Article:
University should observe important Jewish holidays
Published: Monday, October 1, 2012
Updated: Monday, October 1, 2012 17:10
The most crowded days in a synagogue are usually the High Holy Days, Rosh Hashanah and Yom Kippur. During Yom Kippur, the holiest day of the year for Jewish people, congregants atone for their sins and ask for forgiveness. Because of their importance to the Jewish religion, the High Holy Days are sometimes the only services Jews attend all year. However, sometimes choosing to observe the holiday in such a fashion requires missing work or school.
Many secondary schools with sizable Jewish populations cancel school on Yom Kippur so that students can attend synagogue with their families and observe the holiday’s customs, which include fasting and not working. However, giving college students the day off is far less common. Although services are often available on campus through Jewish organizations like Hillel or Chabad, students are nevertheless faced with the choice of how to observe the High Holy Days—most importantly, Yom Kippur. Should they miss class to attend services? Should they go to class, but still participate in the customs? Should they commemorate the holiday at all? As a part of a substantial Jewish community here at the University of Delaware (10 percent, according to hillel.org), I am frustrated that Jewish students are forced to make a choice about the extent to which they observe Yom Kippur, given that classes were still in session.
The most prominent custom of Yom Kippur that Jews observe is fasting, and any form of work or use of electronics on Yom Kippur is generally avoided as well. These traditions are especially difficult to observe in a college setting, and unfortunately some students may choose not to observe tradition if they feel they cannot miss class or a day of studying. Other students may choose to attend class, but still observe the customs. However, focusing on a professor’s lecture or taking a test can be difficult on an empty stomach, and writing a paper is much harder without a computer. Although professors would count a student’s absence from class as excused, sometimes students may feel it necessary to attend certain classes like lectures or labs that are inconvenient to make up.
Attending services is also an integral part of observing Yom Kippur. Having classes on that day may result in fewer college students participating in services than if they were given the day off. Often times, one’s connection to the Jewish community is stronger the more Jews that are present. Since Jewish people only comprise less than 0.2 percent of the world population, according to jewishvirtuallibrary.org, and 10 percent of the population at the University of Delaware, it can be comforting to feel a part of a Jewish community. Unfortunately, such a connection may not be as strong if only a small portion of the Jewish population on campus attends services. Furthermore, participating in services forces congregants to think about the meaning of the holiday more seriously, and sadly many students may not fully acknowledge the importance of Yom Kippur if they are busy attending classes and keeping with their schoolwork.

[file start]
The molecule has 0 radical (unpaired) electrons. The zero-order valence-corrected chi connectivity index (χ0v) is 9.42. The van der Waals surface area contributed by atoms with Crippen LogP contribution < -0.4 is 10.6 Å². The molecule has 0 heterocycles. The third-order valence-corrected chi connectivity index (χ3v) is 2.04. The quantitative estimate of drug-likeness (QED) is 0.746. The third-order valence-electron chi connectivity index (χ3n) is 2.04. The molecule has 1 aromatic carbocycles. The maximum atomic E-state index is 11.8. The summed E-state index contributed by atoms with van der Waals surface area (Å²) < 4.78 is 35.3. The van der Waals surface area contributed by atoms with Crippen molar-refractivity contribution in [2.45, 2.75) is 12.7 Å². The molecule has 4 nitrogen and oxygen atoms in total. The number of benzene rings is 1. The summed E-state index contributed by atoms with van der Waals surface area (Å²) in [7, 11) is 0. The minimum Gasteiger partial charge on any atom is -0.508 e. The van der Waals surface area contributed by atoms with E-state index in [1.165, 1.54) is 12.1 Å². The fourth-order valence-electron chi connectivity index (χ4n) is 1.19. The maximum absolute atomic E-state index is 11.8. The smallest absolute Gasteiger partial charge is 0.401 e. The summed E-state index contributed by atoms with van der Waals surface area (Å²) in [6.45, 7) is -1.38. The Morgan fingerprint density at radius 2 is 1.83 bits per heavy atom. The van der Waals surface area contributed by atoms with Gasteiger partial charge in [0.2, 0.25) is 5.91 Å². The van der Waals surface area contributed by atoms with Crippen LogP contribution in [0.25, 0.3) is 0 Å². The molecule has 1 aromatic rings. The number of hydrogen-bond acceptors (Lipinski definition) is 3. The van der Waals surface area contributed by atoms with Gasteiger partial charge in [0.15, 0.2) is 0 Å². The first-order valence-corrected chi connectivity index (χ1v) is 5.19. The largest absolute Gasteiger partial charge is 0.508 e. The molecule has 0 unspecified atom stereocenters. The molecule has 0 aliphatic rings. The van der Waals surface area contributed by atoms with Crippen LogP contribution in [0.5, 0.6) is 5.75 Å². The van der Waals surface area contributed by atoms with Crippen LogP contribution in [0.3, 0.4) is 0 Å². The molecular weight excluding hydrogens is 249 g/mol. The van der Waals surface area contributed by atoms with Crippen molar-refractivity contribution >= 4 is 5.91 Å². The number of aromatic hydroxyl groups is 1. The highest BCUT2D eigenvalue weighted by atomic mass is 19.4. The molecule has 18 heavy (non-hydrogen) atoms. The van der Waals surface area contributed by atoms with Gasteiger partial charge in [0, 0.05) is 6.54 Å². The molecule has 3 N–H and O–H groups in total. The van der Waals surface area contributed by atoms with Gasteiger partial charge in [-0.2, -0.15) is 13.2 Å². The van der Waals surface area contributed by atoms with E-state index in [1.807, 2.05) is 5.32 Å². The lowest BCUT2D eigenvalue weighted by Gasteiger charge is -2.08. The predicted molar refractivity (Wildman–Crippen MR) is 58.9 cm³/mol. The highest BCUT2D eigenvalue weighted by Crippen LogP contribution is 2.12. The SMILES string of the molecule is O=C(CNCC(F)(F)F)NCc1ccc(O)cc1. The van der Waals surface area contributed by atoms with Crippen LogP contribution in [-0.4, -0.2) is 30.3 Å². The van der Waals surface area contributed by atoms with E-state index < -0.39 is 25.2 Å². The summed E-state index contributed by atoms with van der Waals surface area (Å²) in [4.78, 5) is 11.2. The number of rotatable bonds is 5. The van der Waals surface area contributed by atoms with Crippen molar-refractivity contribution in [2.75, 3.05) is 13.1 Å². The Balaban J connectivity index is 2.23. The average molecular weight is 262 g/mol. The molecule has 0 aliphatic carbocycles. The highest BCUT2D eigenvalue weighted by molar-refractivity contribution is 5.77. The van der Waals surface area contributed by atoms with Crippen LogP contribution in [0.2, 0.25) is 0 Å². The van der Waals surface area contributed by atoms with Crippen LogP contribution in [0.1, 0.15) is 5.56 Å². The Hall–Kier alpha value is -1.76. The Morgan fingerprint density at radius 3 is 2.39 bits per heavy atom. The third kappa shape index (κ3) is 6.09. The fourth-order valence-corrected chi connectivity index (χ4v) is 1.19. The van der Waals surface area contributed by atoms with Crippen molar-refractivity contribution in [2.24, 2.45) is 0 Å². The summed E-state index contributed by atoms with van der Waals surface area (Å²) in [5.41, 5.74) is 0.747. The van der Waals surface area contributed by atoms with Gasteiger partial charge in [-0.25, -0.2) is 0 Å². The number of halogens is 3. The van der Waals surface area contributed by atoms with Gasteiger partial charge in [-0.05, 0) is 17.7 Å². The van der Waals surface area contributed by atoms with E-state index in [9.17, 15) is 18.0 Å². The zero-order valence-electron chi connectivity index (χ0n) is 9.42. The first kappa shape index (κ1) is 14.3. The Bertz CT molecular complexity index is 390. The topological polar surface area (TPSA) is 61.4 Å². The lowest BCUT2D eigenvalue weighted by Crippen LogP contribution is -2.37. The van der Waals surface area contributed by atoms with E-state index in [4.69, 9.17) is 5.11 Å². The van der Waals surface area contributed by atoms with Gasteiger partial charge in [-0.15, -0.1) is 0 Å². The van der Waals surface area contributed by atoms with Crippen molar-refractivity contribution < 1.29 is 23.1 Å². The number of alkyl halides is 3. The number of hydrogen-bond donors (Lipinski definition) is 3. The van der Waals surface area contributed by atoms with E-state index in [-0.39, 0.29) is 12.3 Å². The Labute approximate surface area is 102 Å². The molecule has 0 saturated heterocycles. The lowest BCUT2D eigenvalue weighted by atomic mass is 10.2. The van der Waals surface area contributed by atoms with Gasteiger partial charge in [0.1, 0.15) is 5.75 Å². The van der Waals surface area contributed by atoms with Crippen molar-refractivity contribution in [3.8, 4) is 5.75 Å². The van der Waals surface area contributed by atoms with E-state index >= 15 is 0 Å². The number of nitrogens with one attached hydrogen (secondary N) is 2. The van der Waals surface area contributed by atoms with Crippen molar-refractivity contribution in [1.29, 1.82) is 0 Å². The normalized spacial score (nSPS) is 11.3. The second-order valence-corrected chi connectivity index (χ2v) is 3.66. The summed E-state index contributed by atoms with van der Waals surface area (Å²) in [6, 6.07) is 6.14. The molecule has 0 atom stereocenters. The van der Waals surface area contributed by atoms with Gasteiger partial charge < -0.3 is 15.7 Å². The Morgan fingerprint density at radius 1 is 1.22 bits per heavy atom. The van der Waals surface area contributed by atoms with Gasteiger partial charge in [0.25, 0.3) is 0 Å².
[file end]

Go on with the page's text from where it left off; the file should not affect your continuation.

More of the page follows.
The University of Delaware is by no means the only college that holds classes on Yom Kippur. In fact, nearby Rutgers University has the “third largest Jewish population of any campus in the country, comprising 16 percent of the student body,” according to hillel.org, and does not give students the day off. However, if the University of Delaware does decide to suspend classes for Yom Kippur, it would be a model for other universities that demonstrates how to further promote diversity. The University of Delaware’s website states that it will “foster a robust educational environment in which all people are welcome and feel welcome—one that supports critical thinking, free inquiry, and respect for diverse views and values.” Enabling Jews to conveniently celebrate their most holy day of the year would only add to this accepting environment that the university promotes.
The University of Delaware encourages a vibrant and engaged Jewish community through welcoming various Jewish activities and organizations on campus. If the university continues to support their Jewish students despite their small population, hopefully other religious groups will also be motivated to get more involved and enhance their presence at UD.